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Plagiarism: What it is and how to avoid it: How to avoid it

Learn to cite sources of information clearly to avoid plagiarizing.

Avoid plagiarizing by taking careful notes and by correctly citing

Three ways to avoid plagiarizing

Plagiarism is the act of using someone else's work or words and presenting them as your own. Plagiarism is considered the foremost academic sin and can result in a student being expelled (see Academic Integrity and Student Conduct Code). Instructors now use tools like to check for plagiarism.

The illustration on the right outlines how to avoid plagiarism by using three different ways of crediting your source:

  1. quotation marks
  2. block quotes
  3. paraphrasing.

Below are examples of quotation marks, block quotes, and paraphrasing.

Quotation marks 

Placing quotation marks around words that are not yours lets the reader know where your words end and another's begin.

Rob's mother "began attending night school to become a qualified kitchen supervisor" in order to earn enough money to send her son to private school (Hobbs ##).

Block quotes

Used for quotes of four or more lines, block quotes are indented without quotation marks.

Author Jeff Hobbs outlined Jackie Peace's belief that her son would do well thusly:

Her faith in her son's promise began with his intense interest in books, a passion that could not be taught.... These books were gateways, not just in abstractions of the mind but in real-world opportunities.


Including someone else's thoughts or ideas in your own wording gives credit to the author: 

Jackie Peace sacrificed time with her son in order to complete training for a higher paying job so she could enroll her son in private school, Hobb writes. She felt her trust was well-placed because of her son's love of books.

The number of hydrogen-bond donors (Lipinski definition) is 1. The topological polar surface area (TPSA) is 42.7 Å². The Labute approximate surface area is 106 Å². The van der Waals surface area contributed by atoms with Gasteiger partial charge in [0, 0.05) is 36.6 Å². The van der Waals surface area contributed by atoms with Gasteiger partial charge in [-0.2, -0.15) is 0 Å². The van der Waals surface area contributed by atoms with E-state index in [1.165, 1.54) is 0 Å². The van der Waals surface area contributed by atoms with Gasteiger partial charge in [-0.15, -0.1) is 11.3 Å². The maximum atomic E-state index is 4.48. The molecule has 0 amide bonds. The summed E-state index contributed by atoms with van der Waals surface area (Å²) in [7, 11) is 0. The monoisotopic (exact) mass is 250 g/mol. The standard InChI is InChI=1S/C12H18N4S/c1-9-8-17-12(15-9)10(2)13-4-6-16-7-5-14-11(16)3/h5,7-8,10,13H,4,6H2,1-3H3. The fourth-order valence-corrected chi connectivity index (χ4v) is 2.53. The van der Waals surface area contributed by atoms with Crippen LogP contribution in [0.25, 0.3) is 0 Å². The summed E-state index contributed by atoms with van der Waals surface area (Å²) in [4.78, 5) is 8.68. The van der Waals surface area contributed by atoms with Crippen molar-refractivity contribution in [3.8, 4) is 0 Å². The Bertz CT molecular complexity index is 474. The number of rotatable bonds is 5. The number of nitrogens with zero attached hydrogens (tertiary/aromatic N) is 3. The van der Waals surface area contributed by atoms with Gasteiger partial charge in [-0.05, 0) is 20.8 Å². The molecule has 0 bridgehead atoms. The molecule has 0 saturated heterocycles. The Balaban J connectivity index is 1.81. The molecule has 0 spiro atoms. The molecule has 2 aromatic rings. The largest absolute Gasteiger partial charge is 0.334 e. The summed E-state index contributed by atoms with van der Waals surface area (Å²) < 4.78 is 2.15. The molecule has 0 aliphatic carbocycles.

The citation appears in a Works Cited page as below:

Hobbs, J. The Short and Tragic Life of Robert Peace: A Brilliant Young Man Who Left Newark for the Ivy League. New York: Scribner, 2014.

Tools to help you avoid plagiarizing

The plagiarism checkers and websites below can help you become a better writer.

Education about plagiarism

Along with authoritative citation guides, Purdue OWL (Online Writing Lab) offers a Plagiarism OverviewHere is how Purdue Online Writing Lab summarizes plagiarism and its consequences:

Plagiarism is using someone else’s ideas or words without giving them proper credit. Plagiarism can range from unintentional (forgetting to include a source in a bibliography) to intentional (buying a paper online, using another writer’s ideas as your own to make your work sound smarter). Beginning writers and expert writers alike can all plagiarize. Understand that plagiarism is a serious charge in academia, but also in professional settings.

Council of Writing Program Administrators offers this webpage: Defining and Avoiding Plagiarism: The WPA Statement on Best Practices.

When do you need to cite? An Illustration courtesy of EasyBib

Academic Integrity at Cañada College

Cañada College's policies on plagiarism and cheating on this page show how instructors check for copied work and how the college handles students found guilty of submitting work not their own. The Academic Integrity Forms below are also posted on Cañada College's Useful Forms for Faculty webpage:

Plagiarism exercises

Practice what you have learned about citing and avoiding plagiarism with these two exercises.